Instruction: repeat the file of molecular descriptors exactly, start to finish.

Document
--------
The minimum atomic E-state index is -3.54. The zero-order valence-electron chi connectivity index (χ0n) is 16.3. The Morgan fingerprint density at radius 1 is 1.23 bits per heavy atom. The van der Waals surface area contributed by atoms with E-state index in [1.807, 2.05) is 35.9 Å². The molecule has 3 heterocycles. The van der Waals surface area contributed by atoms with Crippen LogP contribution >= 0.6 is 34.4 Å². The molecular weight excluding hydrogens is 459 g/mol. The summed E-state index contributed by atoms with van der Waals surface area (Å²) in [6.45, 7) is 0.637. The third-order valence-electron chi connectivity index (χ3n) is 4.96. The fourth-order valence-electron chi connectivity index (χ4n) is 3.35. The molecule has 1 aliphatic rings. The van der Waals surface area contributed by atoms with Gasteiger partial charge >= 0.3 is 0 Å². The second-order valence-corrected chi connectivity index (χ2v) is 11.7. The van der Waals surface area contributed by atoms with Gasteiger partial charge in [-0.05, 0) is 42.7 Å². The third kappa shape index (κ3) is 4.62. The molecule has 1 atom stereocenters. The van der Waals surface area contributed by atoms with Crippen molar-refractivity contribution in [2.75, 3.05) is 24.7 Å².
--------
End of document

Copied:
The minimum atomic E-state index is -3.54. The zero-order valence-electron chi connectivity index (χ0n) is 16.3. The Morgan fingerprint density at radius 1 is 1.23 bits per heavy atom. The van der Waals surface area contributed by atoms with E-state index in [1.807, 2.05) is 35.9 Å². The molecule has 3 heterocycles. The van der Waals surface area contributed by atoms with Crippen LogP contribution >= 0.6 is 34.4 Å². The molecular weight excluding hydrogens is 459 g/mol. The summed E-state index contributed by atoms with van der Waals surface area (Å²) in [6.45, 7) is 0.637. The third-order valence-electron chi connectivity index (χ3n) is 4.96. The fourth-order valence-electron chi connectivity index (χ4n) is 3.35. The molecule has 1 aliphatic rings. The van der Waals surface area contributed by atoms with Gasteiger partial charge >= 0.3 is 0 Å². The second-order valence-corrected chi connectivity index (χ2v) is 11.7. The van der Waals surface area contributed by atoms with Gasteiger partial charge in [-0.05, 0) is 42.7 Å². The third kappa shape index (κ3) is 4.62. The molecule has 1 atom stereocenters. The van der Waals surface area contributed by atoms with Crippen molar-refractivity contribution in [2.75, 3.05) is 24.7 Å².